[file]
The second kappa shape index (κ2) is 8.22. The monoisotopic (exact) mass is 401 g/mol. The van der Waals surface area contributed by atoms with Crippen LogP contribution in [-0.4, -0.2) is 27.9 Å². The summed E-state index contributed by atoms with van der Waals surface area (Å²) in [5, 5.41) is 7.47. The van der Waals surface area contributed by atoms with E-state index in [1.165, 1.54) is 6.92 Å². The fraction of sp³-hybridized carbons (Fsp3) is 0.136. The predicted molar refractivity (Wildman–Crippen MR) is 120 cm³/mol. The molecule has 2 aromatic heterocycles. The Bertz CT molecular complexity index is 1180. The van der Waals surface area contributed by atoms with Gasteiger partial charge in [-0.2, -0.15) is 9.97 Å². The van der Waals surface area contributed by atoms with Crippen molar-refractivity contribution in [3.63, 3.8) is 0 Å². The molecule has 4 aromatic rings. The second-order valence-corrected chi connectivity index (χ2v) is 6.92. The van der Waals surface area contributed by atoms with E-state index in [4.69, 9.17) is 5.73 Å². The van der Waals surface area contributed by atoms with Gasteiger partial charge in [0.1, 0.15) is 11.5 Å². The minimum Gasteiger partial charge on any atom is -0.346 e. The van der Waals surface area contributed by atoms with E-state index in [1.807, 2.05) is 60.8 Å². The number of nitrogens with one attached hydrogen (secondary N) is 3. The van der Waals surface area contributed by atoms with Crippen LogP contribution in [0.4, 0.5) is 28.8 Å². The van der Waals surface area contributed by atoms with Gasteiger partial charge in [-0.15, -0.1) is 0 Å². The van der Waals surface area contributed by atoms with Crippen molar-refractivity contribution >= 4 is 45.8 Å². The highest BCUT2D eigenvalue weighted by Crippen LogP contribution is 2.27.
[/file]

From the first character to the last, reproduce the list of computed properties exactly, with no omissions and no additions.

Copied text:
The second kappa shape index (κ2) is 8.22. The monoisotopic (exact) mass is 401 g/mol. The van der Waals surface area contributed by atoms with Crippen LogP contribution in [-0.4, -0.2) is 27.9 Å². The summed E-state index contributed by atoms with van der Waals surface area (Å²) in [5, 5.41) is 7.47. The van der Waals surface area contributed by atoms with E-state index in [1.165, 1.54) is 6.92 Å². The fraction of sp³-hybridized carbons (Fsp3) is 0.136. The predicted molar refractivity (Wildman–Crippen MR) is 120 cm³/mol. The molecule has 2 aromatic heterocycles. The Bertz CT molecular complexity index is 1180. The van der Waals surface area contributed by atoms with Gasteiger partial charge in [-0.2, -0.15) is 9.97 Å². The van der Waals surface area contributed by atoms with Crippen molar-refractivity contribution in [3.63, 3.8) is 0 Å². The molecule has 4 aromatic rings. The second-order valence-corrected chi connectivity index (χ2v) is 6.92. The van der Waals surface area contributed by atoms with E-state index in [4.69, 9.17) is 5.73 Å². The van der Waals surface area contributed by atoms with Gasteiger partial charge in [0.1, 0.15) is 11.5 Å². The minimum Gasteiger partial charge on any atom is -0.346 e. The van der Waals surface area contributed by atoms with E-state index in [1.807, 2.05) is 60.8 Å². The number of nitrogens with one attached hydrogen (secondary N) is 3. The van der Waals surface area contributed by atoms with Crippen LogP contribution in [0.4, 0.5) is 28.8 Å². The van der Waals surface area contributed by atoms with Gasteiger partial charge in [-0.15, -0.1) is 0 Å². The van der Waals surface area contributed by atoms with Crippen molar-refractivity contribution >= 4 is 45.8 Å². The highest BCUT2D eigenvalue weighted by Crippen LogP contribution is 2.27.